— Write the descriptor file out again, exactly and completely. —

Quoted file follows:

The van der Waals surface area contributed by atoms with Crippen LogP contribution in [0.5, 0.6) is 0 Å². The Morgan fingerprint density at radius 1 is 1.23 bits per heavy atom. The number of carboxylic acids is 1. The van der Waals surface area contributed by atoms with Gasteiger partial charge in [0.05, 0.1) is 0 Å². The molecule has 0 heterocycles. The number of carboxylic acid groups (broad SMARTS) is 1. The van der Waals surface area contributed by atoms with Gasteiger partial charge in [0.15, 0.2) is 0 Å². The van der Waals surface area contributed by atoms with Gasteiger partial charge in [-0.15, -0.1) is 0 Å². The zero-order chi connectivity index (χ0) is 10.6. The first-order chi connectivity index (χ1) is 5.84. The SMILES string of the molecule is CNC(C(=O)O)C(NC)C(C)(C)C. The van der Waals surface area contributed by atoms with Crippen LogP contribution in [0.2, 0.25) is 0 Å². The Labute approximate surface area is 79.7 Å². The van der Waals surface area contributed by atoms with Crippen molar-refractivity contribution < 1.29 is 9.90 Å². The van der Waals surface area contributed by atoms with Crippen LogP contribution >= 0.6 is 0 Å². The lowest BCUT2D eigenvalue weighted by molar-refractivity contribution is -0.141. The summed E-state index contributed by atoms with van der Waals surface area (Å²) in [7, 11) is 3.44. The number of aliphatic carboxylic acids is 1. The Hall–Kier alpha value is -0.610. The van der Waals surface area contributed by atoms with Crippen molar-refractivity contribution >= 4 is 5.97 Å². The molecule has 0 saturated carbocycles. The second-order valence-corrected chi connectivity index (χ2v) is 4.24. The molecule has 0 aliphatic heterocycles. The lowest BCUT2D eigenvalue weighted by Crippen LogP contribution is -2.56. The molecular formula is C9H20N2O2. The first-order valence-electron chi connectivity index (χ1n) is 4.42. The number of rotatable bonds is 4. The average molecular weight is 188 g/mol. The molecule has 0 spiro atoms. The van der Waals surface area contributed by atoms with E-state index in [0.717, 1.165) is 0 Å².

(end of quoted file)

The van der Waals surface area contributed by atoms with Crippen LogP contribution in [0.5, 0.6) is 0 Å². The Morgan fingerprint density at radius 1 is 1.23 bits per heavy atom. The number of carboxylic acids is 1. The van der Waals surface area contributed by atoms with Gasteiger partial charge in [0.05, 0.1) is 0 Å². The molecule has 0 heterocycles. The number of carboxylic acid groups (broad SMARTS) is 1. The van der Waals surface area contributed by atoms with Gasteiger partial charge in [0.15, 0.2) is 0 Å². The van der Waals surface area contributed by atoms with Gasteiger partial charge in [-0.15, -0.1) is 0 Å². The zero-order chi connectivity index (χ0) is 10.6. The first-order chi connectivity index (χ1) is 5.84. The SMILES string of the molecule is CNC(C(=O)O)C(NC)C(C)(C)C. The van der Waals surface area contributed by atoms with Crippen LogP contribution in [0.2, 0.25) is 0 Å². The Labute approximate surface area is 79.7 Å². The van der Waals surface area contributed by atoms with Crippen molar-refractivity contribution < 1.29 is 9.90 Å². The van der Waals surface area contributed by atoms with Crippen LogP contribution >= 0.6 is 0 Å². The lowest BCUT2D eigenvalue weighted by molar-refractivity contribution is -0.141. The summed E-state index contributed by atoms with van der Waals surface area (Å²) in [7, 11) is 3.44. The number of aliphatic carboxylic acids is 1. The Hall–Kier alpha value is -0.610. The van der Waals surface area contributed by atoms with Crippen molar-refractivity contribution >= 4 is 5.97 Å². The molecule has 0 saturated carbocycles. The second-order valence-corrected chi connectivity index (χ2v) is 4.24. The molecule has 0 aliphatic heterocycles. The lowest BCUT2D eigenvalue weighted by Crippen LogP contribution is -2.56. The molecular formula is C9H20N2O2. The first-order valence-electron chi connectivity index (χ1n) is 4.42. The number of rotatable bonds is 4. The average molecular weight is 188 g/mol. The molecule has 0 spiro atoms. The van der Waals surface area contributed by atoms with E-state index in [0.717, 1.165) is 0 Å².